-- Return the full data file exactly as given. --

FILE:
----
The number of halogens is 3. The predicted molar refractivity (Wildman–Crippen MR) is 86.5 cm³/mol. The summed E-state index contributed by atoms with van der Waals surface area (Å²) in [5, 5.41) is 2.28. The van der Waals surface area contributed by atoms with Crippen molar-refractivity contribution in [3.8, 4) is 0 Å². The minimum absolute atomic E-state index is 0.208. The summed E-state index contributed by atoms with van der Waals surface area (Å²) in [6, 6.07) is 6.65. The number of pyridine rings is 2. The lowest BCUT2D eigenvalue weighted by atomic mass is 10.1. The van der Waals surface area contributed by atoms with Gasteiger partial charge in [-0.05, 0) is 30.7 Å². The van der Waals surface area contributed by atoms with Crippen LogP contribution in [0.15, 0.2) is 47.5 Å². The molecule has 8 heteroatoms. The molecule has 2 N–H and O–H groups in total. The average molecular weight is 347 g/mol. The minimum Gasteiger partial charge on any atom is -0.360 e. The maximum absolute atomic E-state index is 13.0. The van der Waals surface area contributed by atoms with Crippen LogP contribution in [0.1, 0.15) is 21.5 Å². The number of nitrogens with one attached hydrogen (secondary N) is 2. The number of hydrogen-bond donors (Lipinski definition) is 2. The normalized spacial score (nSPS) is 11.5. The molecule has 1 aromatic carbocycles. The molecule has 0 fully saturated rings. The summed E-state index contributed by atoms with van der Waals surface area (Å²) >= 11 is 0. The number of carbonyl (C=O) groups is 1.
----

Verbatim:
The number of halogens is 3. The predicted molar refractivity (Wildman–Crippen MR) is 86.5 cm³/mol. The summed E-state index contributed by atoms with van der Waals surface area (Å²) in [5, 5.41) is 2.28. The van der Waals surface area contributed by atoms with Crippen molar-refractivity contribution in [3.8, 4) is 0 Å². The minimum absolute atomic E-state index is 0.208. The summed E-state index contributed by atoms with van der Waals surface area (Å²) in [6, 6.07) is 6.65. The number of pyridine rings is 2. The lowest BCUT2D eigenvalue weighted by atomic mass is 10.1. The van der Waals surface area contributed by atoms with Gasteiger partial charge in [-0.05, 0) is 30.7 Å². The van der Waals surface area contributed by atoms with Crippen LogP contribution in [0.15, 0.2) is 47.5 Å². The molecule has 8 heteroatoms. The molecule has 2 N–H and O–H groups in total. The average molecular weight is 347 g/mol. The minimum Gasteiger partial charge on any atom is -0.360 e. The maximum absolute atomic E-state index is 13.0. The van der Waals surface area contributed by atoms with Crippen LogP contribution in [0.1, 0.15) is 21.5 Å². The number of nitrogens with one attached hydrogen (secondary N) is 2. The number of hydrogen-bond donors (Lipinski definition) is 2. The normalized spacial score (nSPS) is 11.5. The molecule has 1 aromatic carbocycles. The molecule has 0 fully saturated rings. The summed E-state index contributed by atoms with van der Waals surface area (Å²) >= 11 is 0. The number of carbonyl (C=O) groups is 1.